Some of their most notable works are Rose of the Rancho (1914) with Bessie Barriscale, The Girl of the Golden West with Mabel Van Buren, The Cheat (1915) with Sessue Hayakawa, The Golden Chance (1915) with Wallace Reid, Joan the Woman (1916) with Geraldine Farrar, A Romance of the Redwoods (1917) with Mary Pickford, The Little American again with Pickford, and The Woman God Forgot (1917) again with Farrar.
She thoroughly believed that as motion picture owes its psychology to D. W. Griffith, it owes its dramatic picture scenario construction to that of DeMille. Through her pen as a female scenarist she was able to give women a voice in the film writing industry. In 1927, she was one of the founding members of the Academy of Motion Picture Arts and Sciences.
The outside world was very skeptical of MacPherson and DeMille's relationship, as some believed that they may be having an affair. In 1921, MacPherson told a reporter, "I shall always be grateful for Mr. DeMille's assistance. He is a hard taskmaster and he demands that a thing shall be perfect... It was hard, but it taught me that anything worth doing at all was worth doing perfectly." It was later confirmed by DeMille's niece that MacPherson was in fact one of his three mistresses.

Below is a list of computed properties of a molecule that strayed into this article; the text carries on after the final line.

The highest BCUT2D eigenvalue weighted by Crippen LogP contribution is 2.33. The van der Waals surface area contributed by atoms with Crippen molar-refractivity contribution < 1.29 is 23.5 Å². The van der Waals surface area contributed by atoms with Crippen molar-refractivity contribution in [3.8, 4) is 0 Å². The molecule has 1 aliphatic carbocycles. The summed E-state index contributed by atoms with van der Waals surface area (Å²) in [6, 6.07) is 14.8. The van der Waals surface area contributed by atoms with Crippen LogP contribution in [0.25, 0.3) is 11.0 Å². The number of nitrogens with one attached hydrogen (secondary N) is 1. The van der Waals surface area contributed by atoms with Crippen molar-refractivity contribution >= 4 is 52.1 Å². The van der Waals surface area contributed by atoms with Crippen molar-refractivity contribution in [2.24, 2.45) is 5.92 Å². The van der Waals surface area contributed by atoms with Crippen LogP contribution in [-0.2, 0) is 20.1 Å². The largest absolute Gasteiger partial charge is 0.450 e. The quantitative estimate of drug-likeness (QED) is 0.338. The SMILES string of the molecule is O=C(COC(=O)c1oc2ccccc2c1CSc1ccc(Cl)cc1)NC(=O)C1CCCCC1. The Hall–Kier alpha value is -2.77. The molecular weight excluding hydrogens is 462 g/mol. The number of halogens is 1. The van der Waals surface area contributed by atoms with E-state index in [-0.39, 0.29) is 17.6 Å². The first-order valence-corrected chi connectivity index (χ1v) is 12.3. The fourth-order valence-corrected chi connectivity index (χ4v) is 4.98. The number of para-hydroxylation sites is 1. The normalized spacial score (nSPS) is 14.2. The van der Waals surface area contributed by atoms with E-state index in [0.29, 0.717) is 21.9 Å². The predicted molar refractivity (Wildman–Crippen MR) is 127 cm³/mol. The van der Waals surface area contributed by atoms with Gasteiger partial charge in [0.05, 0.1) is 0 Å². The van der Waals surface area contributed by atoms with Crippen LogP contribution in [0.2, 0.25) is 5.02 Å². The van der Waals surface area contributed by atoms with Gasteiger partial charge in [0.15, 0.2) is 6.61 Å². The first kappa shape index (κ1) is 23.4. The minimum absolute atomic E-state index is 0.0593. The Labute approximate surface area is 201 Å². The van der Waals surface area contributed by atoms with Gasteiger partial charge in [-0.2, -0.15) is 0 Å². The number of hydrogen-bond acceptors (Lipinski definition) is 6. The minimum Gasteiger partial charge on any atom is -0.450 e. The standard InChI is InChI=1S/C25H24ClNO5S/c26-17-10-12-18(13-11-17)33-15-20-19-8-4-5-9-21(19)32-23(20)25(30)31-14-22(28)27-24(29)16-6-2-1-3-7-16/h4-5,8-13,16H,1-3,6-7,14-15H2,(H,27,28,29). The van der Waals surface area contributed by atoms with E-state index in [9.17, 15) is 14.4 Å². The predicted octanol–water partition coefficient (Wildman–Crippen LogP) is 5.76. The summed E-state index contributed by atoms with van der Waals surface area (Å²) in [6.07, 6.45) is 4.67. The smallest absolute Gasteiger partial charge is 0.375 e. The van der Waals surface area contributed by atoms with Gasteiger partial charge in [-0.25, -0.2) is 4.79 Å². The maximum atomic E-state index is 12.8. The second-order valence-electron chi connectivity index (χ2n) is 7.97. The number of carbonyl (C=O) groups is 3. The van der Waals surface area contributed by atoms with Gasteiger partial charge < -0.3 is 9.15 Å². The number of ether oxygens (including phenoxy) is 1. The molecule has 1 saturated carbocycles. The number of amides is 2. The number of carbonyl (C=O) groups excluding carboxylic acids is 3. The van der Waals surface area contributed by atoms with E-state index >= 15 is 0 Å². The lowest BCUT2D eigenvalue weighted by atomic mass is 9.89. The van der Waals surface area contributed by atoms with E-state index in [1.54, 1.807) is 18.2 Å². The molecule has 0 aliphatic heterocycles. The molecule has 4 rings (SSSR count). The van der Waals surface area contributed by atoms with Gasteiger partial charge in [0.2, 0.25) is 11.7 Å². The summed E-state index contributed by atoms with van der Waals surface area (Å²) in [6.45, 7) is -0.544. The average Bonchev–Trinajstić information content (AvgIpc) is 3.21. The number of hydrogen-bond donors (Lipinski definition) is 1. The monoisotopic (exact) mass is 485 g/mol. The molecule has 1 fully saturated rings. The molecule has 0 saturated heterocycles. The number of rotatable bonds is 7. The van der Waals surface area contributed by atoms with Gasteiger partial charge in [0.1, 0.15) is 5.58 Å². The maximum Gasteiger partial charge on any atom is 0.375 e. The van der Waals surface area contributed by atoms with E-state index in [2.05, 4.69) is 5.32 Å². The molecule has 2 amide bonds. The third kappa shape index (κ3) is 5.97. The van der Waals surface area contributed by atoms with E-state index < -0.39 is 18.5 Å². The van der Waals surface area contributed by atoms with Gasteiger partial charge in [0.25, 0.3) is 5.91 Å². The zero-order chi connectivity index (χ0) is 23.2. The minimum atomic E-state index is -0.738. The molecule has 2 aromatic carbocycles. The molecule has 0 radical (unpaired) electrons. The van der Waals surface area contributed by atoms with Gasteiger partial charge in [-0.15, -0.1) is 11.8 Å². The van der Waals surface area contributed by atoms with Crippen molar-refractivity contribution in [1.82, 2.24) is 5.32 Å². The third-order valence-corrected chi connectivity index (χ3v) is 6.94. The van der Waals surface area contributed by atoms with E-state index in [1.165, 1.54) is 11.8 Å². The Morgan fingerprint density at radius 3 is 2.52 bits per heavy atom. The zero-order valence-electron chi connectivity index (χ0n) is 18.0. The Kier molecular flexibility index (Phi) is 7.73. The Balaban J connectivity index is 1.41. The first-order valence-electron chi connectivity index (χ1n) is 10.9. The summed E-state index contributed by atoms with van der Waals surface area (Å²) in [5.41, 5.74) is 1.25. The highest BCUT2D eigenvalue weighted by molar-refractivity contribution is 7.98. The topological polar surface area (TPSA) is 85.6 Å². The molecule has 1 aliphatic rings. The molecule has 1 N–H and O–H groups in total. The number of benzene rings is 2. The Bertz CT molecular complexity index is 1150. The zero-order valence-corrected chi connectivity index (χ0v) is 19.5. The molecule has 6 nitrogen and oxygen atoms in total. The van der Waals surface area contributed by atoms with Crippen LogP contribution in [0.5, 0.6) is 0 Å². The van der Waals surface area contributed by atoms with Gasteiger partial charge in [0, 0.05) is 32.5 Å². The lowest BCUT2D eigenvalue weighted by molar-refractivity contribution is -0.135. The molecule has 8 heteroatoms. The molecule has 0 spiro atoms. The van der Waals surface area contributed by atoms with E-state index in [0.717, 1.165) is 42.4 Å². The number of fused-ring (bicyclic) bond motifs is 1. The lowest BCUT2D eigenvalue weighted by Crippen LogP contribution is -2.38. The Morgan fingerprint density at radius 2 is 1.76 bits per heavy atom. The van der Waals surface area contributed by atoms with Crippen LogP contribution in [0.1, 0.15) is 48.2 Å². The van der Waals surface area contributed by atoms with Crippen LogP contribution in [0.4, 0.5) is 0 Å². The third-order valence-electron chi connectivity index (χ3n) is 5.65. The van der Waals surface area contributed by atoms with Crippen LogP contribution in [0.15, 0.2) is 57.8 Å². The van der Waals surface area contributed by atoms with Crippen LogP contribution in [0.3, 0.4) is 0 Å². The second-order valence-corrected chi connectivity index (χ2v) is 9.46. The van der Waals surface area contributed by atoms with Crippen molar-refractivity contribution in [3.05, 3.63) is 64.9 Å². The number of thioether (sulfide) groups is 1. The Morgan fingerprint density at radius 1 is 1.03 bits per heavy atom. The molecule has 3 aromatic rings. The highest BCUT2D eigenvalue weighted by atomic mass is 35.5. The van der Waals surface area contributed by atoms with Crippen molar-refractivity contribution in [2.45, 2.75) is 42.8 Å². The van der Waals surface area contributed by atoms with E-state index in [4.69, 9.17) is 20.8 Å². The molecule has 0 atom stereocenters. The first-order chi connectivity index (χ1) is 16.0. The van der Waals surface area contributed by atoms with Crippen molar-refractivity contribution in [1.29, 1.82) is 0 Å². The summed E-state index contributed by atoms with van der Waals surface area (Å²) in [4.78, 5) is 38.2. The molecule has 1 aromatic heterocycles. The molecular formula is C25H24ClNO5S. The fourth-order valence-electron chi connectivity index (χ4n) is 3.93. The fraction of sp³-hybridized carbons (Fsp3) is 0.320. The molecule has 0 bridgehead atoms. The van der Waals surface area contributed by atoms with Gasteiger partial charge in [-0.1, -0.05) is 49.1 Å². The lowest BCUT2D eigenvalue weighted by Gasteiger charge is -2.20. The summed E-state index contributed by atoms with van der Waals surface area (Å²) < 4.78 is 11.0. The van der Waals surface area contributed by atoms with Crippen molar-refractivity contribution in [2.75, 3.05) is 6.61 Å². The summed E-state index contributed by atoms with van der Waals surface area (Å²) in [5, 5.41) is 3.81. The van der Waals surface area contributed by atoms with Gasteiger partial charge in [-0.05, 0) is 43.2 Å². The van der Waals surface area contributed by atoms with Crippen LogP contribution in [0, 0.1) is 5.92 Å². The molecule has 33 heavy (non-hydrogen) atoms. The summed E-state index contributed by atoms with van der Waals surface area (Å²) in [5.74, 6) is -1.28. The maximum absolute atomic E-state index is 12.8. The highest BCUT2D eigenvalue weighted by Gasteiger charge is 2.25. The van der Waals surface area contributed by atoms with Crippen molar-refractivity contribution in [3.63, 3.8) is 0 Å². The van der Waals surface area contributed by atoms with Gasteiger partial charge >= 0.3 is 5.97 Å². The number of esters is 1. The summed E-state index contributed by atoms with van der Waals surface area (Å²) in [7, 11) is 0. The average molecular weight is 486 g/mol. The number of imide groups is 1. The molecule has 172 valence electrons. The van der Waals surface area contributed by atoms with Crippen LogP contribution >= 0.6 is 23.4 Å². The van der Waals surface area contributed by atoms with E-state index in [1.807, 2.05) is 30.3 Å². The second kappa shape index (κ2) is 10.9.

She was obsessed with flying, and would try to do so daily. She bragged about being the only woman having piloted the plane of the late Lieutenant Locklear, the world’s greatest stunt flier. He gave her the utmost confidence in her skill.
In 1946, MacPherson became ill with cancer while researching Unconquered (1947), a historical drama, and had to stop work. She died that August in Los Angeles at age 60, and was buried at the Hollywood Forever Cemetery in Hollywood. She was awarded a star on the Hollywood Walk of Fame located at 6150 Hollywood Blvd.